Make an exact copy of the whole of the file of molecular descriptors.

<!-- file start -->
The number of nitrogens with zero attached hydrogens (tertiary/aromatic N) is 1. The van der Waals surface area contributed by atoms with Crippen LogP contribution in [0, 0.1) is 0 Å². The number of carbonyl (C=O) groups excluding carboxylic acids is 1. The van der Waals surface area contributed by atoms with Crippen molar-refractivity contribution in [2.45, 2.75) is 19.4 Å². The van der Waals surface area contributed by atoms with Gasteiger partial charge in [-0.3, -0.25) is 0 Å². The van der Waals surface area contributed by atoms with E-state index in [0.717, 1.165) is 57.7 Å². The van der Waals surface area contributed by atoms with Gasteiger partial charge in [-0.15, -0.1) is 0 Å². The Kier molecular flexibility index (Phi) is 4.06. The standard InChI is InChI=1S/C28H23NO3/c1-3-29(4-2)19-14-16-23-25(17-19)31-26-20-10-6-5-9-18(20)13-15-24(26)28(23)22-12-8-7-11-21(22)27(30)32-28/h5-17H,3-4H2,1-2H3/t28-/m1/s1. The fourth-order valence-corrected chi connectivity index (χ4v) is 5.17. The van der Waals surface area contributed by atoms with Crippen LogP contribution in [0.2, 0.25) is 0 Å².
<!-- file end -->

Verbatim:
The number of nitrogens with zero attached hydrogens (tertiary/aromatic N) is 1. The van der Waals surface area contributed by atoms with Crippen LogP contribution in [0, 0.1) is 0 Å². The number of carbonyl (C=O) groups excluding carboxylic acids is 1. The van der Waals surface area contributed by atoms with Crippen molar-refractivity contribution in [2.45, 2.75) is 19.4 Å². The van der Waals surface area contributed by atoms with Gasteiger partial charge in [-0.3, -0.25) is 0 Å². The van der Waals surface area contributed by atoms with E-state index in [0.717, 1.165) is 57.7 Å². The van der Waals surface area contributed by atoms with Gasteiger partial charge in [-0.15, -0.1) is 0 Å². The Kier molecular flexibility index (Phi) is 4.06. The standard InChI is InChI=1S/C28H23NO3/c1-3-29(4-2)19-14-16-23-25(17-19)31-26-20-10-6-5-9-18(20)13-15-24(26)28(23)22-12-8-7-11-21(22)27(30)32-28/h5-17H,3-4H2,1-2H3/t28-/m1/s1. The fourth-order valence-corrected chi connectivity index (χ4v) is 5.17. The van der Waals surface area contributed by atoms with Crippen LogP contribution in [0.2, 0.25) is 0 Å².